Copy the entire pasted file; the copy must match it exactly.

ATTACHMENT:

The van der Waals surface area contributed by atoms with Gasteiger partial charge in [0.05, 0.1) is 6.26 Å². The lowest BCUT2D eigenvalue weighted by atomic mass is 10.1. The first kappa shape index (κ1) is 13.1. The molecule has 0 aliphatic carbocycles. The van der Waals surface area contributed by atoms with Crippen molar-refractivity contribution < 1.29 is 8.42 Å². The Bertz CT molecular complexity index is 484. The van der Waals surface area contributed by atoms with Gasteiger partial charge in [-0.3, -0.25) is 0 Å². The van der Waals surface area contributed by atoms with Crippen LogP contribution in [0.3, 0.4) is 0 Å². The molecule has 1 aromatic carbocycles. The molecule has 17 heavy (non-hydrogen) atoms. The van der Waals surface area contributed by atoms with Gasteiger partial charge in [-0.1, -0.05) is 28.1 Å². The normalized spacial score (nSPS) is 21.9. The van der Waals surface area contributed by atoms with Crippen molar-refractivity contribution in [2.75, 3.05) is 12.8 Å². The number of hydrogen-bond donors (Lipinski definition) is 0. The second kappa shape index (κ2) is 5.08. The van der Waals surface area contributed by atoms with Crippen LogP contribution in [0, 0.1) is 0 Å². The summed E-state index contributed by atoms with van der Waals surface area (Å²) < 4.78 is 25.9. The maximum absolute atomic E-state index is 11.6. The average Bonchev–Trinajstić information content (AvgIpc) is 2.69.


The van der Waals surface area contributed by atoms with Gasteiger partial charge in [0.05, 0.1) is 6.26 Å². The lowest BCUT2D eigenvalue weighted by atomic mass is 10.1. The first kappa shape index (κ1) is 13.1. The molecule has 0 aliphatic carbocycles. The van der Waals surface area contributed by atoms with Crippen molar-refractivity contribution < 1.29 is 8.42 Å². The Bertz CT molecular complexity index is 484. The van der Waals surface area contributed by atoms with Gasteiger partial charge in [-0.3, -0.25) is 0 Å². The van der Waals surface area contributed by atoms with Crippen LogP contribution in [0.3, 0.4) is 0 Å². The molecule has 1 aromatic carbocycles. The molecule has 17 heavy (non-hydrogen) atoms. The van der Waals surface area contributed by atoms with Gasteiger partial charge in [-0.1, -0.05) is 28.1 Å². The normalized spacial score (nSPS) is 21.9. The van der Waals surface area contributed by atoms with Crippen molar-refractivity contribution in [2.75, 3.05) is 12.8 Å². The number of hydrogen-bond donors (Lipinski definition) is 0. The second kappa shape index (κ2) is 5.08. The van der Waals surface area contributed by atoms with Crippen LogP contribution in [0, 0.1) is 0 Å². The summed E-state index contributed by atoms with van der Waals surface area (Å²) < 4.78 is 25.9. The maximum absolute atomic E-state index is 11.6. The average Bonchev–Trinajstić information content (AvgIpc) is 2.69.